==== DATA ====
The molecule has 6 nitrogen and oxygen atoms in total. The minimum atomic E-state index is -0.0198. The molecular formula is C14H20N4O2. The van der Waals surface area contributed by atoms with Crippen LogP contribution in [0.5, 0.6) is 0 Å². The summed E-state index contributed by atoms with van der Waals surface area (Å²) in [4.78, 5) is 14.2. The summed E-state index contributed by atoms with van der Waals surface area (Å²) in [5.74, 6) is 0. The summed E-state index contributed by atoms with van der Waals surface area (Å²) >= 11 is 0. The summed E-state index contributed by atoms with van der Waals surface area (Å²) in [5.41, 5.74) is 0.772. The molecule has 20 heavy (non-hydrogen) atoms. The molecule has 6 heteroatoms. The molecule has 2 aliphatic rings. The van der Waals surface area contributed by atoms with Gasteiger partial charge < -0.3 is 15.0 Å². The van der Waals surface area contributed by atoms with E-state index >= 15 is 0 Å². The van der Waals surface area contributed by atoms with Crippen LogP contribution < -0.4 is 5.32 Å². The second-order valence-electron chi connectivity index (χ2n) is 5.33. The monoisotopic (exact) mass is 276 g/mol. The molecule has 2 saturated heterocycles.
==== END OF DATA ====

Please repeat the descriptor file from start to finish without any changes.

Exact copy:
The molecule has 6 nitrogen and oxygen atoms in total. The minimum atomic E-state index is -0.0198. The molecular formula is C14H20N4O2. The van der Waals surface area contributed by atoms with Crippen LogP contribution in [0.5, 0.6) is 0 Å². The summed E-state index contributed by atoms with van der Waals surface area (Å²) in [4.78, 5) is 14.2. The summed E-state index contributed by atoms with van der Waals surface area (Å²) in [5.74, 6) is 0. The summed E-state index contributed by atoms with van der Waals surface area (Å²) >= 11 is 0. The summed E-state index contributed by atoms with van der Waals surface area (Å²) in [5.41, 5.74) is 0.772. The molecule has 20 heavy (non-hydrogen) atoms. The molecule has 6 heteroatoms. The molecule has 2 aliphatic rings. The van der Waals surface area contributed by atoms with Gasteiger partial charge < -0.3 is 15.0 Å². The van der Waals surface area contributed by atoms with E-state index >= 15 is 0 Å². The van der Waals surface area contributed by atoms with Crippen LogP contribution < -0.4 is 5.32 Å². The second-order valence-electron chi connectivity index (χ2n) is 5.33. The monoisotopic (exact) mass is 276 g/mol. The molecule has 2 saturated heterocycles.